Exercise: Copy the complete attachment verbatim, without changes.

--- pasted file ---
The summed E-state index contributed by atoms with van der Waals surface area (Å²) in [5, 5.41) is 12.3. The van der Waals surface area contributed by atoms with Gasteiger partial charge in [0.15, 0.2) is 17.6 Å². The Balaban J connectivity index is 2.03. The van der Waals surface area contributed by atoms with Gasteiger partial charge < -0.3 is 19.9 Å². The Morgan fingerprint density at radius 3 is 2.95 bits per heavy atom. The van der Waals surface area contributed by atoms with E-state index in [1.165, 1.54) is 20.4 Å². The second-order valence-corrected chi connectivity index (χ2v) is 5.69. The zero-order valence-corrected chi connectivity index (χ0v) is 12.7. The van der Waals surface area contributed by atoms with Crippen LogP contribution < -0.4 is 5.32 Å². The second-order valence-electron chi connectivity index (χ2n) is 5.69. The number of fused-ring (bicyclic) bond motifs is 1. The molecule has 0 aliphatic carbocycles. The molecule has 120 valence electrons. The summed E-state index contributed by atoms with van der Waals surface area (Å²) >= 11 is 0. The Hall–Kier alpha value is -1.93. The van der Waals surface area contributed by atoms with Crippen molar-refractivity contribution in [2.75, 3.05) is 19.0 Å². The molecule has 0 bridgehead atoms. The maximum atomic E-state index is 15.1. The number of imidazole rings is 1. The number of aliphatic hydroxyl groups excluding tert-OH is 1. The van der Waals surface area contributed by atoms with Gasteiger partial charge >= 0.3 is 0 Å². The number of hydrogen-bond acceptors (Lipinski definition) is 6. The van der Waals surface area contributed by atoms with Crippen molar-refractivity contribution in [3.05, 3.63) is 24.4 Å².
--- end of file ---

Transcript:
The summed E-state index contributed by atoms with van der Waals surface area (Å²) in [5, 5.41) is 12.3. The van der Waals surface area contributed by atoms with Gasteiger partial charge in [0.15, 0.2) is 17.6 Å². The Balaban J connectivity index is 2.03. The van der Waals surface area contributed by atoms with Gasteiger partial charge < -0.3 is 19.9 Å². The Morgan fingerprint density at radius 3 is 2.95 bits per heavy atom. The van der Waals surface area contributed by atoms with E-state index in [1.165, 1.54) is 20.4 Å². The second-order valence-corrected chi connectivity index (χ2v) is 5.69. The zero-order valence-corrected chi connectivity index (χ0v) is 12.7. The van der Waals surface area contributed by atoms with Crippen LogP contribution < -0.4 is 5.32 Å². The second-order valence-electron chi connectivity index (χ2n) is 5.69. The number of fused-ring (bicyclic) bond motifs is 1. The molecule has 0 aliphatic carbocycles. The molecule has 120 valence electrons. The summed E-state index contributed by atoms with van der Waals surface area (Å²) >= 11 is 0. The Hall–Kier alpha value is -1.93. The van der Waals surface area contributed by atoms with Crippen molar-refractivity contribution in [2.75, 3.05) is 19.0 Å². The molecule has 0 bridgehead atoms. The maximum atomic E-state index is 15.1. The number of imidazole rings is 1. The number of aliphatic hydroxyl groups excluding tert-OH is 1. The van der Waals surface area contributed by atoms with Gasteiger partial charge >= 0.3 is 0 Å². The number of hydrogen-bond acceptors (Lipinski definition) is 6. The van der Waals surface area contributed by atoms with Crippen molar-refractivity contribution in [3.05, 3.63) is 24.4 Å².